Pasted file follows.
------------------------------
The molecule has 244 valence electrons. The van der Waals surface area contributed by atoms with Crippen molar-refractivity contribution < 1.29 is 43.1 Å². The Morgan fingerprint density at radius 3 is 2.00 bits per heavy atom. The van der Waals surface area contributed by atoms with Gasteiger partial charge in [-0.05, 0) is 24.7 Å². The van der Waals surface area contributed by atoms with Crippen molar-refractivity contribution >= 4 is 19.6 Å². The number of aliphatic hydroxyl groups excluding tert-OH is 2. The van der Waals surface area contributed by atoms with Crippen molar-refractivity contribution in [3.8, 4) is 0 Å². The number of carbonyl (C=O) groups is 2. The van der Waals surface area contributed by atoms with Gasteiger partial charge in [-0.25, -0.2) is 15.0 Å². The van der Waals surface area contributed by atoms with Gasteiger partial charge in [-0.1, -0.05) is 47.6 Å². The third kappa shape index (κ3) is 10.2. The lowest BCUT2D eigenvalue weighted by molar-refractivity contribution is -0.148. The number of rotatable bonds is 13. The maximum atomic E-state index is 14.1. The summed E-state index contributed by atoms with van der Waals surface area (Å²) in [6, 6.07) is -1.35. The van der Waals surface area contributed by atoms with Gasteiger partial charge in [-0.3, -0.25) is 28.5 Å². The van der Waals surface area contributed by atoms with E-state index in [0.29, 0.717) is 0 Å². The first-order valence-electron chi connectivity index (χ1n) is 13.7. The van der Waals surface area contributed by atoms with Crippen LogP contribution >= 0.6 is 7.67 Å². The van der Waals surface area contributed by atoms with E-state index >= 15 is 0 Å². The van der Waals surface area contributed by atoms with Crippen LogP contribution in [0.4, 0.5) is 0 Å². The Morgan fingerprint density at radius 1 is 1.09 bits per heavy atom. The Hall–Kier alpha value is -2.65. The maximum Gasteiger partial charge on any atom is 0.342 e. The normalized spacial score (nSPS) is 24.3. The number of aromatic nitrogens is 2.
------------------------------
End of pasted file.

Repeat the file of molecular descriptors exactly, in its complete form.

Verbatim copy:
The molecule has 244 valence electrons. The van der Waals surface area contributed by atoms with Crippen molar-refractivity contribution < 1.29 is 43.1 Å². The Morgan fingerprint density at radius 3 is 2.00 bits per heavy atom. The van der Waals surface area contributed by atoms with Gasteiger partial charge in [-0.05, 0) is 24.7 Å². The van der Waals surface area contributed by atoms with Crippen molar-refractivity contribution >= 4 is 19.6 Å². The number of aliphatic hydroxyl groups excluding tert-OH is 2. The van der Waals surface area contributed by atoms with Crippen molar-refractivity contribution in [3.8, 4) is 0 Å². The number of carbonyl (C=O) groups is 2. The van der Waals surface area contributed by atoms with Gasteiger partial charge in [-0.25, -0.2) is 15.0 Å². The van der Waals surface area contributed by atoms with Gasteiger partial charge in [-0.1, -0.05) is 47.6 Å². The third kappa shape index (κ3) is 10.2. The lowest BCUT2D eigenvalue weighted by molar-refractivity contribution is -0.148. The number of rotatable bonds is 13. The maximum atomic E-state index is 14.1. The summed E-state index contributed by atoms with van der Waals surface area (Å²) in [6, 6.07) is -1.35. The van der Waals surface area contributed by atoms with Gasteiger partial charge in [-0.3, -0.25) is 28.5 Å². The van der Waals surface area contributed by atoms with E-state index in [0.29, 0.717) is 0 Å². The first-order valence-electron chi connectivity index (χ1n) is 13.7. The van der Waals surface area contributed by atoms with Crippen LogP contribution >= 0.6 is 7.67 Å². The van der Waals surface area contributed by atoms with E-state index >= 15 is 0 Å². The van der Waals surface area contributed by atoms with Crippen LogP contribution in [0.4, 0.5) is 0 Å². The Morgan fingerprint density at radius 1 is 1.09 bits per heavy atom. The Hall–Kier alpha value is -2.65. The maximum Gasteiger partial charge on any atom is 0.342 e. The normalized spacial score (nSPS) is 24.3. The number of aromatic nitrogens is 2.